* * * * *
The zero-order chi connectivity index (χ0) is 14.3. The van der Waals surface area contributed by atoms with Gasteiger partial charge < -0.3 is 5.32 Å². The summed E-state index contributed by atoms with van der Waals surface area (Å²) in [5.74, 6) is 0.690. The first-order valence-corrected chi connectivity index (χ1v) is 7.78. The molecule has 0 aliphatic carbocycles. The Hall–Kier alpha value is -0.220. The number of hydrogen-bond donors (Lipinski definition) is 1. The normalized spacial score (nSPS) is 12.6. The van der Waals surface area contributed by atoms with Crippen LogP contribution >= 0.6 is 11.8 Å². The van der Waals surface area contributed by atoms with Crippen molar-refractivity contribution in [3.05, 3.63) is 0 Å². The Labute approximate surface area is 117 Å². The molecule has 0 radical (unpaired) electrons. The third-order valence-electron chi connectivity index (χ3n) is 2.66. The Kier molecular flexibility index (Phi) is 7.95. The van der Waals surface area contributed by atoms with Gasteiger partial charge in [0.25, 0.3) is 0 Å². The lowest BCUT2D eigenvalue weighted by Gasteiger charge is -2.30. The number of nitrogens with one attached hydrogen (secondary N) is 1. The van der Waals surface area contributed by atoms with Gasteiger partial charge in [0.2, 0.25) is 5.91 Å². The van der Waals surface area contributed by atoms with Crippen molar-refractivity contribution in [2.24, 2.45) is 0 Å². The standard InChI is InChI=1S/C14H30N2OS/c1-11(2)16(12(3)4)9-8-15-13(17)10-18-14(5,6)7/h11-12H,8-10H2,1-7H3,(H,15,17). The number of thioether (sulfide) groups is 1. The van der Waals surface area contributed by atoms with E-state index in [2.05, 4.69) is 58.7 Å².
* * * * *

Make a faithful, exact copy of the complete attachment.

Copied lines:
The zero-order chi connectivity index (χ0) is 14.3. The van der Waals surface area contributed by atoms with Gasteiger partial charge < -0.3 is 5.32 Å². The summed E-state index contributed by atoms with van der Waals surface area (Å²) in [5.74, 6) is 0.690. The first-order valence-corrected chi connectivity index (χ1v) is 7.78. The molecule has 0 aliphatic carbocycles. The Hall–Kier alpha value is -0.220. The number of hydrogen-bond donors (Lipinski definition) is 1. The normalized spacial score (nSPS) is 12.6. The van der Waals surface area contributed by atoms with Crippen LogP contribution >= 0.6 is 11.8 Å². The van der Waals surface area contributed by atoms with Crippen molar-refractivity contribution in [3.05, 3.63) is 0 Å². The Labute approximate surface area is 117 Å². The molecule has 0 radical (unpaired) electrons. The third-order valence-electron chi connectivity index (χ3n) is 2.66. The Kier molecular flexibility index (Phi) is 7.95. The van der Waals surface area contributed by atoms with Gasteiger partial charge in [0.25, 0.3) is 0 Å². The lowest BCUT2D eigenvalue weighted by Gasteiger charge is -2.30. The number of nitrogens with one attached hydrogen (secondary N) is 1. The van der Waals surface area contributed by atoms with Gasteiger partial charge in [0.2, 0.25) is 5.91 Å². The van der Waals surface area contributed by atoms with Crippen molar-refractivity contribution in [2.24, 2.45) is 0 Å². The standard InChI is InChI=1S/C14H30N2OS/c1-11(2)16(12(3)4)9-8-15-13(17)10-18-14(5,6)7/h11-12H,8-10H2,1-7H3,(H,15,17). The number of thioether (sulfide) groups is 1. The van der Waals surface area contributed by atoms with E-state index in [2.05, 4.69) is 58.7 Å².